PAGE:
US special forces raided a house and arrested four Afghans, including an associate of a Taliban commander, in eastern Khost province. US troops arrived in several helicopters at Zari Khil village in the early hours of the morning. After raiding a house, they arrested four people including Sirajuddin Din, a close associate of top Taliban commander Jalaluddin Haqqani who has been a target of the US-led bombing campaign. The US forces were investigating Haqqani's whereabouts. "There's some people want to have a talk with you, Sirajuddin."
Two months after his capture in Afghanistan, John Walker Lindh began the journey back to the United States to face charges he conspired to kill his countrymen. We're sure he won't get what he deserves.
A federal judge scheduled further proceedings on a motion aimed at moving the case against more than 100 suspected al Qaida terrorists held in Cuba forward, however he cautioned human-rights activists that he might not have the authority to make a formal ruling. U.S. District Judge A. Howard Matz ordered a hearing next month on the motion filed by Ramsey Clark-affiliated civil rights advocates to have some 110 prisoners captured in Afghanistan brought into a civilian court so that the charges against them may be formally presented. The motion filed over the holiday weekend placed Matz in a position to possibly decide the question of whether the al Qaida fighters being held under heavy security at Guantanamo Bay are prisoners of war under the protection of the Geneva Convention or criminal suspects whose rights are protected under the Constitution. Clark and fellow fifth columnists will do everything they can to monkey wrench the US actions.
Pakistan condemned the attack on the American Centre in Kolkata and denied Indian Home Minister L K Advani's assertion that the attackers had links with Pakistan. It's doubtful they were involved in the planning and execution of the attack. It's pretty likely ISI was involved with setting up and financing the group behind it.
More than 125 madrassas in the West Bengal-Bangladesh border area have been identified as 'schools of terror' by the state government. "We have recommended that these madrassas be closed down immediately," said a central intelligence agency officer. All the madrassas have been funded by trusts based in the Gulf countries. "These trusts actually fund Islamic terrorism around the world and at least one such trust in Saudi Arabia is known to have strong links with the Al Qaeda. This trust has sponsored a number of madrassas in Cooch Behar and Jalpaiguri. We have documented evidence on petrodollars routed through Bangladesh and Pakistan to build these madrassas. The names of some of these trusts figure in the lists (prepared by the US) of those funding Islamic terrorism," said the officer. He added that Pakistan's Inter-Services Intelligence (ISI) has also been active through these madrassas. Things're getting tough all over for madrassahs. The stuff they're filling kids' head with is also not putting Saudi Arabia high on anybody's "most beloved" list. Think how different things would be if the Saudis had funded science and technology schools or teaching hospitals.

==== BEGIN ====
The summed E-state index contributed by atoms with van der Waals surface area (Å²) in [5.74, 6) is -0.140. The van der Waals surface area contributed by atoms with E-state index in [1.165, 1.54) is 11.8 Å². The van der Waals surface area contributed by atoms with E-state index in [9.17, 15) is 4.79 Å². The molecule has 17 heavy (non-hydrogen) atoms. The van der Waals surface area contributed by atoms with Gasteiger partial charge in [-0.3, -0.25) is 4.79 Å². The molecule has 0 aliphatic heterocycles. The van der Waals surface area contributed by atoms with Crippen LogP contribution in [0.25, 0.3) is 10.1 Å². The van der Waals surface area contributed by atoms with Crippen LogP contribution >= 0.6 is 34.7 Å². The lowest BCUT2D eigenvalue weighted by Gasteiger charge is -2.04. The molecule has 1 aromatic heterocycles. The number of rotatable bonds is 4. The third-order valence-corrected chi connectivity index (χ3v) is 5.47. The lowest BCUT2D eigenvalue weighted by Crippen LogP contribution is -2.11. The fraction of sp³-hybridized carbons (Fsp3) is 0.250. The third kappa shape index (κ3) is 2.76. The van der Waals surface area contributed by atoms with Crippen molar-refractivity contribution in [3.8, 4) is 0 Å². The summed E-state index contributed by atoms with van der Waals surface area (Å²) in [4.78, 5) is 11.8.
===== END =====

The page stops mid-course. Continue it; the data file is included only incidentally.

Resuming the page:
Thirty-nine people were wounded by a gunman who opened fire at West Jerusalem bus stops and a clothes store. Two Palestinian groups claimed credit for the attack. Hamas said in a leaflet that it had carried out the attack in revenge for the killing of four Hamas militants, by Israeli troops in Nablus. But masked militants using loudspeakers announced in Nablus that the Al Aqsa Martyrs Brigades was responsible for the attack. Police killed the gunman, who sprayed automatic fire from an M-16. Most of the injuries to bystanders were light, but authorities said six people were seriously injured, and police said one of them was in critical condition. Perhaps they could have a shoot-out to decide who the attempted murderer belonged to.
and the winner gets the virgins. or is it white grapes? Posted by Mark 1/22/2002 9:05:37 PM
It's curious that several recent murder sprees by Arab gunmen in Israel have used M-16's. Where do they come from, I wonder? Did they buy them on the open market, did the US ship them to the Palestinian Authority to equip their "police" while encouraging the Oslo "Peace Process", or did they come from some other source? And if the weapons came from the PA's arsenals, it is one more example of the latter's complicity in murder. Posted by Mike 1/22/2002 10:47:51 PM